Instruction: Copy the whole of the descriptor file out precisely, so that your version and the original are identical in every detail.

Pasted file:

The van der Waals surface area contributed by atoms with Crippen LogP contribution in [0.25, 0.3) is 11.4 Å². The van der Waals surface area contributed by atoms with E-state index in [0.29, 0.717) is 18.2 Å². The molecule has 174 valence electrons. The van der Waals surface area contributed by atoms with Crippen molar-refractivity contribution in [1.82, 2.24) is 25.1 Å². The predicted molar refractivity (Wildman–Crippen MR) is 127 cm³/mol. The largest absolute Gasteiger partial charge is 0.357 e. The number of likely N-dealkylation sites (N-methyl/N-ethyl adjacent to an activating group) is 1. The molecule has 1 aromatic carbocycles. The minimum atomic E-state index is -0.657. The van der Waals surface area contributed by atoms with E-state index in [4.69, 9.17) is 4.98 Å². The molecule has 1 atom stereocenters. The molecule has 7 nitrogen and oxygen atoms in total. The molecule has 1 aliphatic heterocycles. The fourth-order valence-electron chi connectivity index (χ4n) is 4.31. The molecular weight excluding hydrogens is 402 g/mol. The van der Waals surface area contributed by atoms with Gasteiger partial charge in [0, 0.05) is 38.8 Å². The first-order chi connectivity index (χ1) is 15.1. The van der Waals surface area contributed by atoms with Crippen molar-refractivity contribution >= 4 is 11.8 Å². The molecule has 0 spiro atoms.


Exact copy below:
The van der Waals surface area contributed by atoms with Crippen LogP contribution in [0.25, 0.3) is 11.4 Å². The van der Waals surface area contributed by atoms with E-state index in [0.29, 0.717) is 18.2 Å². The molecule has 174 valence electrons. The van der Waals surface area contributed by atoms with Crippen molar-refractivity contribution in [1.82, 2.24) is 25.1 Å². The predicted molar refractivity (Wildman–Crippen MR) is 127 cm³/mol. The largest absolute Gasteiger partial charge is 0.357 e. The number of likely N-dealkylation sites (N-methyl/N-ethyl adjacent to an activating group) is 1. The molecule has 1 aromatic carbocycles. The minimum atomic E-state index is -0.657. The van der Waals surface area contributed by atoms with E-state index in [4.69, 9.17) is 4.98 Å². The molecule has 1 atom stereocenters. The molecule has 7 nitrogen and oxygen atoms in total. The molecule has 1 aliphatic heterocycles. The fourth-order valence-electron chi connectivity index (χ4n) is 4.31. The molecular weight excluding hydrogens is 402 g/mol. The van der Waals surface area contributed by atoms with Gasteiger partial charge in [0, 0.05) is 38.8 Å². The first-order chi connectivity index (χ1) is 15.1. The van der Waals surface area contributed by atoms with Crippen molar-refractivity contribution >= 4 is 11.8 Å². The molecule has 0 spiro atoms.